We can’t say whether this is a major issue – after all, if New Orleans voters had a history of punishing crooked politicians New Orleans would hardly have the political history it has. But the whole narrative of this race, at least from LaToya Cantrell’s camp, was that Desiree Charbonnet was shady, and that all the people surrounding her were shady.
Well, OK. But having a City of New Orleans credit card as a councilwoman, and racking up thousands of dollars in personal expenses on it that you haven’t reimbursed doesn’t quite make you The Honest One, does it?
An anonymous criminal complaint accusing New Orleans mayoral candidate LaToya Cantrell of inappropriately using her city credit card to spend taxpayer dollars on personal and campaign expenses has been sent to Louisiana Attorney General Jeff Landry’s office to investigate, according to Orleans Parish District Attorney Leon Cannizzaro’s office.
The complaint was formally lodged earlier this week with Cannizzaro, a vocal critic of Cantrell who has publicly endorsed her opponent, former judge Desiree Charbonnet, in the Nov. 18 runoff for mayor.
“While we find no reason to recuse this office, the heightened political season and the desire to avoid even the appearance of impropriety compels the District Attorney’s office to request the assistance,” first assistant district attorney Graymond Martin wrote in a letter to Landry’s office, sent Thursday (Oct. 26). The letter was first reported by WWL-TV.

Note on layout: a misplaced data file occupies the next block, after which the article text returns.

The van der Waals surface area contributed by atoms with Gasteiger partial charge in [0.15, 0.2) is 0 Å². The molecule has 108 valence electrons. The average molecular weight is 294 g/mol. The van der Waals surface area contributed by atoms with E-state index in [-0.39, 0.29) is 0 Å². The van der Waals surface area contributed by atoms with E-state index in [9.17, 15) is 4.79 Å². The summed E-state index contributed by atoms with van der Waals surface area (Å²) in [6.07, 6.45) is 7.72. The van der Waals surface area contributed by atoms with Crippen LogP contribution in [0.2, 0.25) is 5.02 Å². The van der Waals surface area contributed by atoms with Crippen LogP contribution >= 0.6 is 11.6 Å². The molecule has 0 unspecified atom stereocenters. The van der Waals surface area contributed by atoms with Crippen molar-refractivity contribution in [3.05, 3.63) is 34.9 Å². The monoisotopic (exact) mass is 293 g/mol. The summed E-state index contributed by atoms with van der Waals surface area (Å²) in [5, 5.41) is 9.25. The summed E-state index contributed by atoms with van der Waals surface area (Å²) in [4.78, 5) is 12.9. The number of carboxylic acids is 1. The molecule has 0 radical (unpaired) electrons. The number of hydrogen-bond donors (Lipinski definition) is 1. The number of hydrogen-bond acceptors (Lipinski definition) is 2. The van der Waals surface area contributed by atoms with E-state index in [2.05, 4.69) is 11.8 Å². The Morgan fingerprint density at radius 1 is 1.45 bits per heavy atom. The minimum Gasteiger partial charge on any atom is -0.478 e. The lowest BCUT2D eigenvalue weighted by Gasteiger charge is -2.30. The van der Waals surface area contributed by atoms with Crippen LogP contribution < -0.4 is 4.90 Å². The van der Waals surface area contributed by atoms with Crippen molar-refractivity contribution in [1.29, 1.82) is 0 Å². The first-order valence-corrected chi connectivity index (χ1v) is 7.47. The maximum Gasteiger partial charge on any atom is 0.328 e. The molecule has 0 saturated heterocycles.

The complaint appears to be based on records Charbonnet’s campaign recently provided to multiple media outlets. NOLA.com | The Times-Picayune reporters are in the process of independently verifying the records, which allege improper use of Cantrell city’s credit card related to thousands of dollars of charges over the past five years.
So far, we’d give Cantrell a C-plus, and that’s being generous, for handling the credit card explosion. She went on the radio Thursday and denied she used the card for anything other than city expenses. But…
“Definitely city business, but sometimes there are gray areas,” she said, noting that she reimbursed the city for some expenses in an effort “to go above and beyond.”
Again, if corruption was a deal-breaker for New Orleans voters Cantrell would be screwed because of this. But corruption as a deal-breaker would be something new.
Still, Charbonnet’s camp has to be snickering. They’ve now managed to knock out one of the key points in Cantrell’s value proposition. This might well matter, because the two candidates are largely fighting over the votes of third-place finisher Michael Bagneris – and Bagneris endorsed Cantrell on Friday, citing his impression that Charbonnet’s inner circle is full of crooks as his reason. Now that she can point to Cantrell’s issue as evidence there is no holier-than-thou in the race those votes could be pulled even without Bagneris’ support.